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Would this device generate electricity?

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November 10, 2012 in Preparedness

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I’m thinking of building a prototype this winter of an internal combustion generator. Imagine if you will an enclosed 4 chamber rotary impeller around the size of a birthday cake(but turned on its side) with a shaft attached to the center made all of iron or steel. The chambers would be nearly airtight much like pistons in a conventional internal combustion engine. Now envision an iron box about the size of a soda can attached to the bottom and an exhaust tube attached opposite it on the top. The iron box would contain charcoal or wood or maybe even coal if I ever build and perfect it, and would contain a flapper valve which lets air in but not out. Do you think this could work to generate heat and electricity?


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9 responses to Would this device generate electricity?

  1. I assume the box is to burn fuel and then, by compressing hot air into the 4 chambers of the impeller, turn the shaft you described, so I will safely say you can do this, but the heat pressure will divide from one big pressure system into four smaller pressure systems and will not turn the wheel efficiently, not to mention the pressure has to be released somehow or BOOM goes your invention :/

    Assume you were to increase the fire or decrease the number of rotary chambers. This would increase the spin of the shaft. Doing so, you will generate heat that you can harvest via convection, and centifugal force in the shaft you can access to spin a generator. Do you know the capacity of a battery, so that it does not overcharge and go BOOM? A little research and experimentation should enable your will to manifest in that, no doubt.

    Good luck, and never take an amateurs word for fact :)

    • I should mention that a combustion engine is timed via an alternator. You might want a similar device, or nothing may happen at all :/

    • Poemander, Your advice may save me time and heartache in the prototype stages when I get that far. I was thinking 3-6 chambers but that’s still up in the air. I don’t plan on using anything explosive enough to cause a “boom”, though as wood and charcoal are primarily the fuels that I wish to try with this concept~Thank You so much for your advice, Spence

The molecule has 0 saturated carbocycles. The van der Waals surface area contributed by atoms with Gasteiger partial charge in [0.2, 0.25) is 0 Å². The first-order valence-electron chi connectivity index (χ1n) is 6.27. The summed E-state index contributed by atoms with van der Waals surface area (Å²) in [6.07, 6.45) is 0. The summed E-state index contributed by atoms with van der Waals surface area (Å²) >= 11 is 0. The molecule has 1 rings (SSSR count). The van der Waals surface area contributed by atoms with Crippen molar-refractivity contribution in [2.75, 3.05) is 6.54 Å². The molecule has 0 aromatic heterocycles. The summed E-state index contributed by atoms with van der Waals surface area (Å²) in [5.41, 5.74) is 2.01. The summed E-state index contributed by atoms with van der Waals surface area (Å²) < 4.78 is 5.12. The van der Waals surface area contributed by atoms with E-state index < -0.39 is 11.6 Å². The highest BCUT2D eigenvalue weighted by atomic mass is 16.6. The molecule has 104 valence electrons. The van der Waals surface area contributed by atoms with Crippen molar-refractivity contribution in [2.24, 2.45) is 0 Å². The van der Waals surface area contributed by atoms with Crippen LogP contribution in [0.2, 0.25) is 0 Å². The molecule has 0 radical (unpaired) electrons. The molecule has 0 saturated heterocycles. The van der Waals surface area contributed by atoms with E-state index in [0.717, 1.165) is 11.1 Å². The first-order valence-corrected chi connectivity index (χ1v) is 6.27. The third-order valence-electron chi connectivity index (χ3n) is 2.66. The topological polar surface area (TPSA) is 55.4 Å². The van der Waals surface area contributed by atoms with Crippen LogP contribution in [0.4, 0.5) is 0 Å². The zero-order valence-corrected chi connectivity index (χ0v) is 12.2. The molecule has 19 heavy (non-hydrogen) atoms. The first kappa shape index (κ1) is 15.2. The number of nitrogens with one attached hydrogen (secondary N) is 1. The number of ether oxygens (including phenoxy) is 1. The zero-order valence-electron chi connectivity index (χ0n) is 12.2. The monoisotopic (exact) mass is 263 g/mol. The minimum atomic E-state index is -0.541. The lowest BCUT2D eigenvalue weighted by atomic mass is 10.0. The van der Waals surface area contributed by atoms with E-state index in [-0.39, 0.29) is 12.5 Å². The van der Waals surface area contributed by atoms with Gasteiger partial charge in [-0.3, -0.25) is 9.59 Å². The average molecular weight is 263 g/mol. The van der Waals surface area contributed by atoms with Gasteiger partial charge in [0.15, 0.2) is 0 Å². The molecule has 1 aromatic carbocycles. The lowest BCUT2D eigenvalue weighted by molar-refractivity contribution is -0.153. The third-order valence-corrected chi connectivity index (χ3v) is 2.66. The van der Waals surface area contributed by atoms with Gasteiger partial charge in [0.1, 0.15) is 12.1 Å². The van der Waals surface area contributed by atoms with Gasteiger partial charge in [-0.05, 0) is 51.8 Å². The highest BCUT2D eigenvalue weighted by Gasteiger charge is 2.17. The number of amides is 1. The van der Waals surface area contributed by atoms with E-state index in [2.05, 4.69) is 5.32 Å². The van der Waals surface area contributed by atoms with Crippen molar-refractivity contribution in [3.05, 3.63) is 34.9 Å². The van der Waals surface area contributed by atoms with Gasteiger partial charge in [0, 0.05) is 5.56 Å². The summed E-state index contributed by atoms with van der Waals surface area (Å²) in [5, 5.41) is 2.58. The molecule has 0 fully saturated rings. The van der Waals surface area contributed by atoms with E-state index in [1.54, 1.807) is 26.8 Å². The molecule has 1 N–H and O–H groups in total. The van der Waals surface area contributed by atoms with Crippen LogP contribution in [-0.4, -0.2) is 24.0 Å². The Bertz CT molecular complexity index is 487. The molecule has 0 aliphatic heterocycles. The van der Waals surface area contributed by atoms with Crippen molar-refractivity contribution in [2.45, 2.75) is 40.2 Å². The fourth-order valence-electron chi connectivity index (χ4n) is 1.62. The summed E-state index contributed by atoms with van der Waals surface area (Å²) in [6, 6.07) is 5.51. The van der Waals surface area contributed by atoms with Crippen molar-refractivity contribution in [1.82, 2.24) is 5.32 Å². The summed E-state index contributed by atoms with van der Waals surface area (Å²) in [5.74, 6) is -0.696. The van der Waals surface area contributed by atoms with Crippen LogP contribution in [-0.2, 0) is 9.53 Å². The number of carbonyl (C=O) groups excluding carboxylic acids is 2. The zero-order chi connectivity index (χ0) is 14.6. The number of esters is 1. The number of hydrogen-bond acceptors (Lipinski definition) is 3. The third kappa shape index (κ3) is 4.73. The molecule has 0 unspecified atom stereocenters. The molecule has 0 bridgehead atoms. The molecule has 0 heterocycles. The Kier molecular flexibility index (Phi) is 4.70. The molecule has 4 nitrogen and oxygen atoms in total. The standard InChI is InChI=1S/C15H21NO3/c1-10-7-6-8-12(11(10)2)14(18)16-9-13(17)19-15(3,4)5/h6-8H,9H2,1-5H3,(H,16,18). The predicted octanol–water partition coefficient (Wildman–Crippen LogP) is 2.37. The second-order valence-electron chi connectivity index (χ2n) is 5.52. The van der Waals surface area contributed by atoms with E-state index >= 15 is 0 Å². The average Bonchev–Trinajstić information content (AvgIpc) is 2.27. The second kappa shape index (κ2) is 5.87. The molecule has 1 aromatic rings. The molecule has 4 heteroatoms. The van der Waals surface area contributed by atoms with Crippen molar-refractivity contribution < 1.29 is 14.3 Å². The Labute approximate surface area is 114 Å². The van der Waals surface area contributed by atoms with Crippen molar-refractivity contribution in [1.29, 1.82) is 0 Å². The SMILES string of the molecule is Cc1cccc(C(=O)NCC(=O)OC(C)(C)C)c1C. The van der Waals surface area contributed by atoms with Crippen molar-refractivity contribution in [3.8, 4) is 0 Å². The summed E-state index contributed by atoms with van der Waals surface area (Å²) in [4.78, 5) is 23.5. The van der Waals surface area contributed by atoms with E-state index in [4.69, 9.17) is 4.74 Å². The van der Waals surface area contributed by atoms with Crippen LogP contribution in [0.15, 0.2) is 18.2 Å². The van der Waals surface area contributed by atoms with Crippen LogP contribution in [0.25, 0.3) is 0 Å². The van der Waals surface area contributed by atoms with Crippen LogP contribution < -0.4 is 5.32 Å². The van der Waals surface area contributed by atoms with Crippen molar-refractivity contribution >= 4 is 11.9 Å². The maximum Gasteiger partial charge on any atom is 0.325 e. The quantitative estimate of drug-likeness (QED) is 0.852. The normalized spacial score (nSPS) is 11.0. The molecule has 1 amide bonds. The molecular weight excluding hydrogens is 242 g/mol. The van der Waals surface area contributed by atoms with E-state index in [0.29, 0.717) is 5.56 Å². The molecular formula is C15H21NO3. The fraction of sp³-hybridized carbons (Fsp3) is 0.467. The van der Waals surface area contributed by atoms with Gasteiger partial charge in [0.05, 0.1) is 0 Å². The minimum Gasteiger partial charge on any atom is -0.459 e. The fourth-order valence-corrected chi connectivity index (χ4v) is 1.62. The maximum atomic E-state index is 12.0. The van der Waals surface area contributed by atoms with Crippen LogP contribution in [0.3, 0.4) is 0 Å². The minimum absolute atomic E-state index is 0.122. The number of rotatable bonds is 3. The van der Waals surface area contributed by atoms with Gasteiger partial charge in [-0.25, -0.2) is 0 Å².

2. Dr. Robert Bussard invented a device that efficiently drives hydrogen fusion reactions. It is known as the Polywell.

    Should Google Go Nuclear? Clean, cheap, nuclear power…
    http://www.youtube.com/watch?v=FhL5VO2NStU

    It is a technical and long video but it is worth watching. I believe what he says. He did work for the Navy. And I believe he built a functioning nuclear reaction encouraging device. And I have ALWAYS said that the Boron-Helium reaction was what we should be using. Duh. It produces no net neutrons. It doesn’t create radioactive waste. Duh.

    Anyway, watch the video. If you don’t understand the material presented, ask a friend who would understand to watch it and simplify the material.

  3. You should google or youtube Stirling engine. It’s a proven heat engine design.

  4. As a retired mechanic, I was thinking more of a rotary pump with chambers, and I failed to mention the intent was to drive a DC alternator/ battery setup if perfected. It’s just concept to me at this point as I have no workshop to speak of. Just something I want to try out if I can make the time. I know the concepts here are not new- I was mainly thinking of a design which could utilize common fuels such as wood.

  5. Umm, okay, Spencer.

    One, the rotary engine formation has for years been the most reliable. That is why so many prop aircraft have been built on them.

    Two, you’ve described an engine, but nothing for generation of electricity. That requires magnetic interchange between two opposing forces. That is how you form electromotive force.

    I’ve been working on, for years, a design for a “build it yourself, from scrap material” generator that can be powered by low head water streams, that could produce stable, household use power. I have hundreds of designs. All of them stand up under electrical theory, the mechanical is what vexes me. Stability is the main issue. Rain storms and droughts are issues. It takes too much constant personal interaction in a post industrial world.

    Remember, solid state electronics will not be part of the design. It all has to be direct contact electricity, not PLC control. So, your engine has to run on a magneto, or battery, points, coil, and ignition system (think pre-1960 cars, or dirt bike motorcycles up to about 1984 or most lawn mowers), or steam turbine.

    If you have an idea for a “runs on anything” engine, I’d like to talk. Have you considered methane?

    I’m a methodology person. I know and tend to follow the rules of Physics. I like idea people. I’ve never been good at being one. Let’s talk.

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